Can you inherit hate? The karmic question is tested in an HBO documentary about the most notorious public enemy alongside Bin Laden and Hitler
BY PAUL KAIHLA – A DEA agent once told me a story he heard about Pablo Escobar, the late founder and CEO of the Medellin drug cartel. Escobar saw an attractive woman in a Colombian hotel. He ordered his henchmen to do two things: kill the woman’s husband, and bring her to his room, where he raped her.
The tale may be apocryphal, and it appears in no public accounts. But what is in the public record thanks to multiple investigations and sig-int intercepts is that Mr. Escobar ordered: the assassination of 3 Colombian presidential candidates, as well as 100’s of cabinet ministers, judges, prosecutors and cops; the bombing of an Avianca jet that killed 110 passengers . . . it’s a long list of atrocities.
In other words, if you’re going to document a case study on the origins and transference of hate, violence and sin, Pablo Escobar is a cardinal candidate. The first terrorist on a national scale in the western hemisphere, he is perhaps the most notorious misanthrope in our contemporary imagination, alongside bin Laden and Hitler.
We now have a fascinating and courageous inside view into the private life of Escobar in a new HBO documentary Sins of My Father (“Pecados de mi Padre”) — and it essentially asks in the Socratic extreme, like that famous phrase in chapter 20 of Exodus* suggests: Are you responsible for the acts and karma of your parents?
Can sin be inherited?
Carl Jung said, yes, through the collective unconscious or, if you will, an ancestral emotional memory. A variation on the theme is spiritual teacher Eckhart Tolle’s notion of “the pain-body,” which includes both the personal pain of each of our formative years with family and the collected fears, hurts and hates of our social tribe.
You’d think that Escobar’s only son, who changed his name to Sebastian Marroquin and now works in exile in Argentina as an engineer, would have a lot of both pains to heal. But Escobar’s outward violence was not felt by his wife or children. He was a doting father who spoiled Escobar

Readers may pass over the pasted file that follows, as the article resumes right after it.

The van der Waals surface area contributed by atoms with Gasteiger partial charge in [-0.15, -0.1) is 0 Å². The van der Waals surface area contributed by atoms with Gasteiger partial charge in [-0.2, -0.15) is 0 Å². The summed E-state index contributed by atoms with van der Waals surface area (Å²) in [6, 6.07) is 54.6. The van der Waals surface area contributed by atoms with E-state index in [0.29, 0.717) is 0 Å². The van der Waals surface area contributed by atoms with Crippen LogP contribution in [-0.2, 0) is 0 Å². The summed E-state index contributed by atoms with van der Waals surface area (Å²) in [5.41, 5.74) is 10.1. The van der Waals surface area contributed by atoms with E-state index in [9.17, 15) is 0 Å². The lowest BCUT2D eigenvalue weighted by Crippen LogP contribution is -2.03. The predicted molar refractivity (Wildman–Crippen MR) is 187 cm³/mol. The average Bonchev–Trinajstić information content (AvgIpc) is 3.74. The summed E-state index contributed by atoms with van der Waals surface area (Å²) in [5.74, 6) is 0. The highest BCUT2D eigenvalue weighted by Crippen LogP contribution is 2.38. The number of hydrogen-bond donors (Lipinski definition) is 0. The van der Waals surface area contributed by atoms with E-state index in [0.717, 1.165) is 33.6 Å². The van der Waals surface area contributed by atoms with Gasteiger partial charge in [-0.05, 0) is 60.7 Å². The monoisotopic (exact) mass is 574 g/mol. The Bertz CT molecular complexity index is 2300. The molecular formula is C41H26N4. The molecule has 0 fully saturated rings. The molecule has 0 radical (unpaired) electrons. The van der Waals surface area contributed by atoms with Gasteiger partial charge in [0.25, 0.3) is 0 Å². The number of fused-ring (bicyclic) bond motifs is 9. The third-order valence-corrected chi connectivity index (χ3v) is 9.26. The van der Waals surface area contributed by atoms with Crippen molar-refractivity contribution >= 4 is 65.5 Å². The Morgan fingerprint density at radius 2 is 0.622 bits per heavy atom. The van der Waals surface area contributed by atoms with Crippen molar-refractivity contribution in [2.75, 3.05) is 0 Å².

Jr. with a vast collection of go-carts, a private zoo with millions of dollars worth of exotic animals – he even sang and recorded the Italian opera, Barber of Seville, to his loved ones.
When his father was shot to death in December, 1993 by commandos, Sebastian was 16. He publicly threatened to “kill the bastards” who were responsible. But quickly recanted, and embarked on a sojourn in search of solitude and inner peace. He doesn’t share his precise techniques, prayers or practices.
The centerpiece of the movie is Marroquin’s dramatic encounter with the children of Pablo Escobar’s two most prominent victims: a former Colombian minister of justice and presidential front-runner Carlos Galan, who was gunned down at a public rally by a machine-gun wielding Medellin Cartel hitman. The sons of the victims have worked through their pain, and now risen to leadership positions in their society.
What is moving about these scenes is how the sons on each side renounce their adolescent vows of vengeance against the other, sincerely make amends, and speak of their reconciliation as an act of collective healing for Colombia and human consciousness as a whole.
The sensitivity and sophistication of these characters stand in stark contrast to the cliche of Colombia as a backward, contaminated country. For example, Escobar’s son tells the filmmaker at the outset that he could get on peoples’ good side by simply denouncing his father but confesses it would be hypocritical. “We had a loving relationship with him,” reveals Escobar Jr. “We were a family.” On the other hand, he readily acknowledges the unspeakable crimes committed by his father, and it feels like he’s spent the past two decades in a deep energetic atonement for them.
I’m hard-pressed to find a level of intelligence and insight displayed among parallel American scions who have some voice with their generation. A Meghan McCain or, say, John Gotti III, make these guys in the above picture look like Aristotle by comparison
Things have radically improved in Colombia since the Escobar era, and this fascinating film is Exhibit A.
If Colombia of all places can serve as a case study for healing mega-divisions through personal acts of contrition, communication and kindness, maybe for the rest of us . . .
Paul Kaihla is a founder of Soul’s Code, and has written about the Medellin and Cali cartels for national magazines since 1995. His last article about Colombia was not about criminal syndicates but an eco mega-project, “This village could save the planet.”
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